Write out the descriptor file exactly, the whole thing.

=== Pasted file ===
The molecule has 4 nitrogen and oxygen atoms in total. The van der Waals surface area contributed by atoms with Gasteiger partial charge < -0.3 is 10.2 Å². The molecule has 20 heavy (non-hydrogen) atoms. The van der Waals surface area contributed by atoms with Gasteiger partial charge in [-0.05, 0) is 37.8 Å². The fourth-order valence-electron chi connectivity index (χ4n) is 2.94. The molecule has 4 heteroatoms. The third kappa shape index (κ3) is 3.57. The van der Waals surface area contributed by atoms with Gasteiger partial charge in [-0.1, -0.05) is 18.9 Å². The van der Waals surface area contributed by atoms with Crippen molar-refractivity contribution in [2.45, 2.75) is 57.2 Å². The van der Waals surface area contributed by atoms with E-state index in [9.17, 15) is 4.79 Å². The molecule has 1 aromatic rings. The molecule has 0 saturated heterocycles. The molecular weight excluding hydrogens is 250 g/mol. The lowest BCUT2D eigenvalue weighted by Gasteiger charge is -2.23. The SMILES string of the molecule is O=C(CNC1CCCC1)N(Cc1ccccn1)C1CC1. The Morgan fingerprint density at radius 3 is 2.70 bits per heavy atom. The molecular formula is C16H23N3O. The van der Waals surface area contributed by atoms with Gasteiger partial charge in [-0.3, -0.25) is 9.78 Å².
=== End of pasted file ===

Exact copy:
The molecule has 4 nitrogen and oxygen atoms in total. The van der Waals surface area contributed by atoms with Gasteiger partial charge < -0.3 is 10.2 Å². The molecule has 20 heavy (non-hydrogen) atoms. The van der Waals surface area contributed by atoms with Gasteiger partial charge in [-0.05, 0) is 37.8 Å². The fourth-order valence-electron chi connectivity index (χ4n) is 2.94. The molecule has 4 heteroatoms. The third kappa shape index (κ3) is 3.57. The van der Waals surface area contributed by atoms with Gasteiger partial charge in [-0.1, -0.05) is 18.9 Å². The van der Waals surface area contributed by atoms with Crippen molar-refractivity contribution in [2.45, 2.75) is 57.2 Å². The van der Waals surface area contributed by atoms with E-state index in [9.17, 15) is 4.79 Å². The molecule has 1 aromatic rings. The molecule has 0 saturated heterocycles. The molecular weight excluding hydrogens is 250 g/mol. The lowest BCUT2D eigenvalue weighted by Gasteiger charge is -2.23. The SMILES string of the molecule is O=C(CNC1CCCC1)N(Cc1ccccn1)C1CC1. The Morgan fingerprint density at radius 3 is 2.70 bits per heavy atom. The molecular formula is C16H23N3O. The van der Waals surface area contributed by atoms with Gasteiger partial charge in [-0.3, -0.25) is 9.78 Å².